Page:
Thursday, February 12, 2015

Health Care, Analytics and Big Data

The evolution of electronic health records and health information exchanges is producing large amounts of data on disease, treatments, demographics and treatment outcomes. The data is beginning to expose unknown relationships between different diseases in the same patients.

An unlikely investigator is a  physicist from Vienna Austria.   Stefan Thurner is a physicist, not a biologist. But not long ago, the Austrian national health insurance clearinghouse asked Thurner and his colleagues at the Medical University of Vienna to examine some data for them. The data, it turned out, were the anonymized medical claims records—every diagnosis made, every treatment given—of most of the nation, which numbers some 8 million people.

Thurber reports in an article he authored in Quantia.

Network maps reveal hidden molecular connections between disparate diseases.In a recent paper in the New Journal of Physics, Thurner and his colleagues Peter Klimek and Anna Chmiel started by looking at the prevalence of 1,055 diseases in the overall population. They ran statistical analyses to uncover the risk of having two diseases together, identifying pairs of diseases for which the percentage of people who had both was higher than would be expected if the diseases were uncorrelated — in other words, a patient who had one disease was more likely than the average person to have the other. They applied statistical corrections to reduce the risk of drawing false connections between very rare and very common diseases, as any errors in diagnosis will get magnified in such an analysis. Finally, the team displayed their results as a network in which the diseases are nodes that connect to one another when they tend to occur together.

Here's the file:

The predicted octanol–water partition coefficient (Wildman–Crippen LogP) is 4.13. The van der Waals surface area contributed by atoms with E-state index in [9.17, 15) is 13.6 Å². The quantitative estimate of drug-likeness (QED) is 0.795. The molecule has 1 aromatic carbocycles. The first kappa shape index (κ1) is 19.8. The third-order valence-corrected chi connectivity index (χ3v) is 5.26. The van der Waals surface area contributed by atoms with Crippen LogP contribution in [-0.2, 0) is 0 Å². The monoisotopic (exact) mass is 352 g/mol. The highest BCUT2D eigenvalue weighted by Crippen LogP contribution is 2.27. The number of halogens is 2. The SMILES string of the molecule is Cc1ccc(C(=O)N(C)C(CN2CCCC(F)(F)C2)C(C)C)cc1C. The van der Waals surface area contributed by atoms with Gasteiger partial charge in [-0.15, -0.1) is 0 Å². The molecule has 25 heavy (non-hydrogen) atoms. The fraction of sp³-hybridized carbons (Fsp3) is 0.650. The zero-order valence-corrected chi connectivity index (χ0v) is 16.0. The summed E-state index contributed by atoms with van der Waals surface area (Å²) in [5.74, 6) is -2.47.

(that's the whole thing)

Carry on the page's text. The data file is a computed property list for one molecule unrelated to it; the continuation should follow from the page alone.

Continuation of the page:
A human disease network maps out connections between diseases — if patients who have one disease tend to also have another, the two disease nodes are connected.

One disease module they’ve studied is for pulmonary hypertension (elevated BP in the pulmonary artery. The researchers published their findings in the journal Pulmonary Circulation.

Another module looks at Type 2 diabetes.   Researchers have linked diabetes to about 200 spots on the genome through genome-wide association studies.  We know genes have multi-factorial effects, but have less evidence for association in different diseases. Empirical clinical cases reveal a co-incidence of Type II  diabetes, and hypertension.  Mapping disease networks may explain more objectively the association between these two diseases.

The real promise is to reveal previously unknown associations of diseases.

This article was reprinted on

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